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Sears Hometown Stores: Trusted brands … and a bluegrass band

Some of Ron Gaynor’s first memories of Sears came in the form of the phone book-thick catalog in his relatives’ outhouse.

The soft pages were a passable alternative for toilet paper. The glossy ones – not so much.

The catalog’s been out of print for 13 years, but Gaynor, 58, now spends his days operating a Sears appliance store on Idaho Maryland Road in Grass Valley. Washing machines are pressed up against the walls like a Laundromat; rows of factory-fresh refrigerators form a barricade in the middle of the showroom.



The Sears name might seem unusual outside the confines of a shopping mall, but the family-owned Grass Valley Sears is one of about 1,000 “Sears Hometown Stores” nationwide. While they’re owned locally, they take the Sears name, offer Sears’ credit and have Sears’ selection.

The 114-year-old household name also helps in a tough economy.




“The name Sears is a tremendous advantage,” Gaynor said. “People consider themselves Sears families. They say everything in their house came from Sears.”

A Kentucky native, Gaynor worked with radioactive waste as a geotechnical engineer for much of his life. He got a master’s degree in civil engineering from the University of Kentucky at Lexington and eventually followed a job to Orange County.

“It was culture shock,” he said – no more white winters. “On our first Christmas, it was 90 degrees outside and we had all the windows open.”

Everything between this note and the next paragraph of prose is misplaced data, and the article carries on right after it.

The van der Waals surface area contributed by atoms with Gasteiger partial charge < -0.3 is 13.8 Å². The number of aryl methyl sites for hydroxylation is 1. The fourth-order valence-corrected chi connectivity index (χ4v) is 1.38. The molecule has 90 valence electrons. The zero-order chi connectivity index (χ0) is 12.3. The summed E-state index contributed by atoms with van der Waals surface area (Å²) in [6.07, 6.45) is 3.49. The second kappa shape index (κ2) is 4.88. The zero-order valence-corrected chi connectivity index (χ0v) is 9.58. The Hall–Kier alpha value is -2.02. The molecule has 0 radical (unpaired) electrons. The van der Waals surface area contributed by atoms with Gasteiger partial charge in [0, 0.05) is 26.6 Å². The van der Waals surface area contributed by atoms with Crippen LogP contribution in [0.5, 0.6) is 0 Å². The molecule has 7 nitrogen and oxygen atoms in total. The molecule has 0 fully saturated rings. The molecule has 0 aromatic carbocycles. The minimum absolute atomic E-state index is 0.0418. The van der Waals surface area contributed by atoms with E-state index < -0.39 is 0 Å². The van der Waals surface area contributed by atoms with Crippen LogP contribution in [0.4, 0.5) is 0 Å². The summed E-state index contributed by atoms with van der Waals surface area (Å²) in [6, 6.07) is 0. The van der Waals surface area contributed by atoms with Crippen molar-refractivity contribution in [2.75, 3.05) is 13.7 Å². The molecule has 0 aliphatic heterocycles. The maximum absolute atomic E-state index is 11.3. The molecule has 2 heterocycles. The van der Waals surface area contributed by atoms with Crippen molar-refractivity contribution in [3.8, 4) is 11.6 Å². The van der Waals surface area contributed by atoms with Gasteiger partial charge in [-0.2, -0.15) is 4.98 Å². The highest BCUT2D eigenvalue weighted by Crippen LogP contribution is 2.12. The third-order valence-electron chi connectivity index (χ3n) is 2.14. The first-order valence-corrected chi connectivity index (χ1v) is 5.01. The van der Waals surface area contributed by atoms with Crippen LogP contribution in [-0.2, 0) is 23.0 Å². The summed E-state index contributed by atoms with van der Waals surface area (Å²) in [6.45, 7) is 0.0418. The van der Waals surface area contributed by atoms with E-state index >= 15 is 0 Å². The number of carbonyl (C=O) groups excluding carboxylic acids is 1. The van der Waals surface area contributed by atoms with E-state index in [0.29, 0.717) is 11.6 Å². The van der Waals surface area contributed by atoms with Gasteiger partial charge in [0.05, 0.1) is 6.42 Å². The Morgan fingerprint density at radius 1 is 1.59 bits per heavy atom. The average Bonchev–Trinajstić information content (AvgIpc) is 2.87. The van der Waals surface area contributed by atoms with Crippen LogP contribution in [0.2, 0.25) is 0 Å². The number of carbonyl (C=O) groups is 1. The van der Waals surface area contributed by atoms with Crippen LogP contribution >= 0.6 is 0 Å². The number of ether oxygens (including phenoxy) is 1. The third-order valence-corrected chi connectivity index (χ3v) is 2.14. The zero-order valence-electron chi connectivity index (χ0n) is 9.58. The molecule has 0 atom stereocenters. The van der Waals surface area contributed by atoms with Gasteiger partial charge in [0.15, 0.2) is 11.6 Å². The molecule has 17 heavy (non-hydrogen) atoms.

But as the engineering industry went through a shakedown, Gaynor decided to get out and find a “10-year retirement business.” A business broker led him to the Grass Valley Sears in 2000, and he bought the business with his wife Trish, who works as a nursing supervisor at Grass Valley’s Meadowview Manor nursing home.

Thanks to the recession, it’s going to take a little more than 10 years to get the retirement in order.

Gaynor started seeing sales drop off in late 2006; fewer Bay Area transplants were moving in, remodeling homes and replacing a kitchen’s worth of appliances.

“I was in denial for a year, and I didn’t adjust,” he said. “I thought, ‘This will turn around.'”

In tough times, the business has dropped from 21 employees between the Grass Valley and Auburn location, to 12. But sales are up 10 percent this year, which puts the store ahead of others in the country.

“We pride ourselves in great customer service, and because it’s Sears, we have the best selection of appliances,” Gaynor said. “We also service whatever we sell.”

Gaynor’s found comfort from his native Bluegrass State in his adopted Golden State: Nevada County has a vibrant bluegrass music scene, and Gaynor’s a dobro player.

His band, the Banner Mountain Boys, played at the Nevada County fair and local bluegrass festivals.

Depending on who’s working, the bluegrass music may waft through the speakers of the flat-screen plasma TVs perched on the Sears shelf. But the bluegrass is an acquired taste among the staff.

“We sometimes fight over the music,” Gaynor said. “But we almost all agree on ’60s music.”

To contact Staff Writer Michelle Rindels, e-mail mrindels@theunion.com or call (530) 477-4247.


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